Adhesive Sensors Monitoring Patient Recovery From Strokes

Engineers from the lab of Northwestern University have created a ground-breaking new wearable design that can be worn on the throat for stroke rehabilitation. The stretchable electronic sensor is precise enough for use in advanced medical care and portable enough to be worn outside the hospital, even during strenuous exercise.

Traditional tools used to monitor patients’ speech function such as microphones cannot differentiate between ambient noise and a patient’s voice.

Engineering professor John A. Rogers, PhD, says, “Our sensors solve that problem by measuring vibrations of the vocal chords,” Rogers said. “But they only work when worn directly on the throat, which is a very sensitive area of the skin. We developed novel materials for this sensor that bend and stretch with the body, minimising discomfort to patients.”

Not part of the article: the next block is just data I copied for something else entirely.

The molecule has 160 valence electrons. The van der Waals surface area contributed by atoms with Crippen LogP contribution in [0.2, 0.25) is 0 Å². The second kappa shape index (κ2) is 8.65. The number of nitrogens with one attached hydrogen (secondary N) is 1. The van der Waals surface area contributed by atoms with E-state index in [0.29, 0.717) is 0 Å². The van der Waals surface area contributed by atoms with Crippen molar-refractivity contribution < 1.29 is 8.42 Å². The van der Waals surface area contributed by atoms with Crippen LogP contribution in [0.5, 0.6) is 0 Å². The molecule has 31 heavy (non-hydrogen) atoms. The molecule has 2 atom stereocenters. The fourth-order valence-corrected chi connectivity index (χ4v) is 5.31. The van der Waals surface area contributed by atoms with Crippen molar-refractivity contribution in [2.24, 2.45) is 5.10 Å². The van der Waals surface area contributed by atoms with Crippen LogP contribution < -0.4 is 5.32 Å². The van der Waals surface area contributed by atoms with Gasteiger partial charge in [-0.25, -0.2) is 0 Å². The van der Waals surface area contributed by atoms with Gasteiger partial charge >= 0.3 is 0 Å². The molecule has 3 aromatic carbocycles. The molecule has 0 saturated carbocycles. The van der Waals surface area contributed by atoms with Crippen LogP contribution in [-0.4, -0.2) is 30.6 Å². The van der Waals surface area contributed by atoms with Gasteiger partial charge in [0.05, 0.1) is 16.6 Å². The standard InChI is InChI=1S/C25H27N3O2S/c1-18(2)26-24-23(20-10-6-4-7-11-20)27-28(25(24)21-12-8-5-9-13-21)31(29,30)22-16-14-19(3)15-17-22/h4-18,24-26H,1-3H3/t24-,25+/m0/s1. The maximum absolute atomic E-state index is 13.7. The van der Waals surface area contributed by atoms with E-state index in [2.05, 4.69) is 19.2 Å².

The device can measure their swallowing ability and help in diagnosing and treating aphasia, a communication disorder associated with stroke and can be used in conjunction with electronic biosensors on the legs, arms and chest to monitor stroke patients’ recovery progress.

Patients can wear them after they leave the hospital so that doctors can see how they function in the real world as the data can be streamed wirelessly to clinicians’ phones and computers, providing real time, full-body picture of patients’ advanced physical and physiological responses. This way they can help patients speed up the recovery process by improving their speaking skills and enable them to intervene at the right time.

References